• Circulate a press release regarding the book (probably through their own site).
  • Write a tagline involving strippers and cowboys (really).
  • Write a review of the book on Amazon (not allowed).
  • Urge the writer to coax fake reviews from friends and relatives (seriously).

To be fair, at minimum Byliner appears to have done editing work sufficient to secure the author a spot in Kindle Singles, which is actually a significant positive. However, the author ended up running around promoting his own book–something he could have done without a publisher. And, in the end, his book ended up disappearing because the publishing company owned the rights to the book. The publishing company probably got banned from Amazon because they were encouraging false reviews.

After a month of run around, the author ended up selling 800 copies. He resolved to publish his next book as a physical book, away from digital media, after having done absolutely everything wrong that he could possibly do wrong.

The Simple Truth: Tony Horwitz Was Scammed

Horwitz’s relationship to the digital publishing industry is not indicative of the state of digital publishing because, though he doesn’t seem to realize it, he was scammed. There are many companies out there like Byliner that target writers struggling to make it big. They promise the world and offer simple services that anyone else could do. Tony could have uploaded his own book if he had wanted to, with author page and everything. Just a little research into the independent and digital publishing industry could have helped this author avoid this situation.

“One reason “Boom” sank, I suspect,” writes Horwitz, “is that there aren’t many people willing to pay even $2.99 to read at length about a trek through the oil patch, no matter how much I sexed it up with cowboys and strippers.”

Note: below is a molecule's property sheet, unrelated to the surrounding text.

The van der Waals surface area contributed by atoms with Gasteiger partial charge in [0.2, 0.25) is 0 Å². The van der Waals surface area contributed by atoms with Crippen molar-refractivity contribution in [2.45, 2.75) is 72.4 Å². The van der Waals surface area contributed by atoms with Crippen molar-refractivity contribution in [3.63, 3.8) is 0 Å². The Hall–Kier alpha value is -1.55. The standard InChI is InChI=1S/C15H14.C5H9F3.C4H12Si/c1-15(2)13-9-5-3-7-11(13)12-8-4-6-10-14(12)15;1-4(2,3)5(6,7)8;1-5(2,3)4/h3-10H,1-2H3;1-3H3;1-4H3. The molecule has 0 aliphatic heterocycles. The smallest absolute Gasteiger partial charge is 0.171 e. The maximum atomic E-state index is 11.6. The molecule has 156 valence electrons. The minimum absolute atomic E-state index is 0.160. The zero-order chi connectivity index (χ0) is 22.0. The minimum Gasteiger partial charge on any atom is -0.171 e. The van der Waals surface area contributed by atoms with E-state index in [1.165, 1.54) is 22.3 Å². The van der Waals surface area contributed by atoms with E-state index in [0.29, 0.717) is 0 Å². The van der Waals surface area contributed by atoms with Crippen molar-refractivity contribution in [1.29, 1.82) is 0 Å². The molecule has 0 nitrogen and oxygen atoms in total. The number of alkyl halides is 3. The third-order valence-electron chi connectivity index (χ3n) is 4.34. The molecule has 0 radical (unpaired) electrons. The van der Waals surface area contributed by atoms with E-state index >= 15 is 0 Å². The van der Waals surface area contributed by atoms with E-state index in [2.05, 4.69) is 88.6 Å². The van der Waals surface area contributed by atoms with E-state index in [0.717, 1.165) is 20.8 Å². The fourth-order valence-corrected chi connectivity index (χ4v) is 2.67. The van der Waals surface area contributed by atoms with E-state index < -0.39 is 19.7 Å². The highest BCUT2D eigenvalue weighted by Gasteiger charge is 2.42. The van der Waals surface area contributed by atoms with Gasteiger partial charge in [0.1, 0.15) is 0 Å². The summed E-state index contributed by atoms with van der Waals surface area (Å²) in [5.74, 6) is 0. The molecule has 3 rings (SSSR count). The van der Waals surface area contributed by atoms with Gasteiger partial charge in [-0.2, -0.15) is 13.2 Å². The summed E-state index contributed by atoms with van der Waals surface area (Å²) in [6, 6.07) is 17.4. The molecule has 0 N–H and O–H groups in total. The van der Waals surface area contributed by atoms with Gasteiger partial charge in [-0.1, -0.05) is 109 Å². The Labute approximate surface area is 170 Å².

Byliner made this author believe that he could sell a book about a journey through an oil patch as long as he added cowboys and strippers. No, this doesn’t say anything about the digital publishing industry. All it says is that there is always someone willing to sell you snake oil at a discount price.

Keeping Motivated as a Freelancer: The Games I Play

I have a hard time keeping myself motivated if there isn’t someone cracking the whip over me. My goals are too abstract, you know: I’ve got a place to live and a warm puppy pile at my feet and it just doesn’t seem altogether urgent. I find myself casting a long look at Netflix or the newest video game and bam! the day is almost gone.

To keep myself motivated I try to play games with myself or use patterns to break repetition. I know myself and I know that if I try to just go hard on something I’ll eventually burn out. So here are a few of the things I do to set ‘goal posts’ for myself.

Directed Goals

Motivation: High

When I first started freelancing I would give myself specific goals to meet at the end of every day. It would be something like “Make $200 on WA, Make $50 on WD, send in 15 applications on eLance and finish all private client work.” These goals made sense to me at the time because I was just getting started and meeting these goals were exciting on their own.